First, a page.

WRAL Investigates

Arrest warrant database helped capture dangerous driver

Posted August 17, 2010 6:00 p.m. EDT
Updated October 25, 2010 3:55 p.m. EDT

— Johnston County authorities are crediting a statewide arrest warrant database for helping them take a dangerous driver off the road.

Selma police Officer Jeffrey Bass said he was running a checkpoint in April when he stopped a driver who identified herself as “Gay Hollowell” from Florida.

“Nothing on her vehicle checked out right,” Bass said, adding that he had a gut feeling she was lying. The woman finally identified herself as Penny Seagroves.

“I kinda understand why she lied about her name,” Bass said.

Using the NCAWARE system, (North Carolina Arrest Warrant Repository), Bass found that Seagroves had 31 arrest warrants in seven counties – Wake, Durham, Granville, Franklin, Edgecombe, Nash and New Hanover. All are part of NCAWARE.

“When I saw 31 warrants for order for arrest from all those different counties, I was like, well, I just couldn’t believe there was that many warrants,” he said. “And the first thing out of her mouth was, ‘Pfft, there’s no need for me to even bond out. I might as well stay in there until I have all my court dates.’”

Five of Seagroves’ warrants were for drunken driving in four different counties. The other warrants included numerous driving infractions and a handful of worthless checks. She was routinely released with a promise to appear in court, but kept moving to avoid getting caught, police said.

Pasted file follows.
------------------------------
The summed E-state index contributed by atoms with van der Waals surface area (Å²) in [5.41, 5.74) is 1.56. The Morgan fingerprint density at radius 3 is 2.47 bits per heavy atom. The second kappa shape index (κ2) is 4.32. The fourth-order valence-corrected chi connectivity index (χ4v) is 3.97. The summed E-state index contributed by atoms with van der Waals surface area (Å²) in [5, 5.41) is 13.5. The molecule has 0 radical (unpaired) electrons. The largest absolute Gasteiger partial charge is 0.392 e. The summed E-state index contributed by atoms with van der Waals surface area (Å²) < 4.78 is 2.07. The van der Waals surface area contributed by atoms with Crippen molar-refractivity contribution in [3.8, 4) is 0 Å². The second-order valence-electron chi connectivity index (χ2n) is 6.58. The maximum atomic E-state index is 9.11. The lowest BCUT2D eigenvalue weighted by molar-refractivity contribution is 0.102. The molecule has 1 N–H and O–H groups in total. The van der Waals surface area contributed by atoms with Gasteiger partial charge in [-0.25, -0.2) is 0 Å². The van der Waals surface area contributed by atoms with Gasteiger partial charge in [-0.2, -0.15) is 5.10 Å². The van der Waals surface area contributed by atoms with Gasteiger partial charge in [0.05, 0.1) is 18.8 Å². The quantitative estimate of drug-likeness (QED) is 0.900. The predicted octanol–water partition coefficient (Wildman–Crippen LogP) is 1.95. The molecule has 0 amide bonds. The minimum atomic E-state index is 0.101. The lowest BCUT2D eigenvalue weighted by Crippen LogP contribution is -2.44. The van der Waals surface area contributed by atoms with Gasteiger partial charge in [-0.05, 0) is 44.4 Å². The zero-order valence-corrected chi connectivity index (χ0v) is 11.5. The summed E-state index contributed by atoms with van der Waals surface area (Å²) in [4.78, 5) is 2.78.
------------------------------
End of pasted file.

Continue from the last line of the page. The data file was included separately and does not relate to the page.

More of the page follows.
The false name she gave Bass was also part of her plan to avoid prison, according to authorities. The Department of Correction lists several other aliases she has used over the years – aliases that now link up on NCAWARE.

Johnston was the first county in the state to use the NCAWARE system, which allows officers from across the state to search for un-served warrants in other counties. The system debuted in June 2008. Since then, the court system has slowly rolled out the program. About 20 counties are not included.

Greg Stahl, senior deputy director of the North Carolina Administrative Office of the Courts, has tracked NCAWARE’s progress from the beginning.

“We think it’s a significant step forward, because it’s the first time two parts of criminal justice are sharing a database,” he said.

Since it began, NCAWARE has helped serve more than 363,000 warrants.

Since the traffic stop in April, Seagroves has been convicted on all five outstanding DWIs. She's serving three years at Fountain Correctional Center for Women in Rocky Mount and will be there until next July.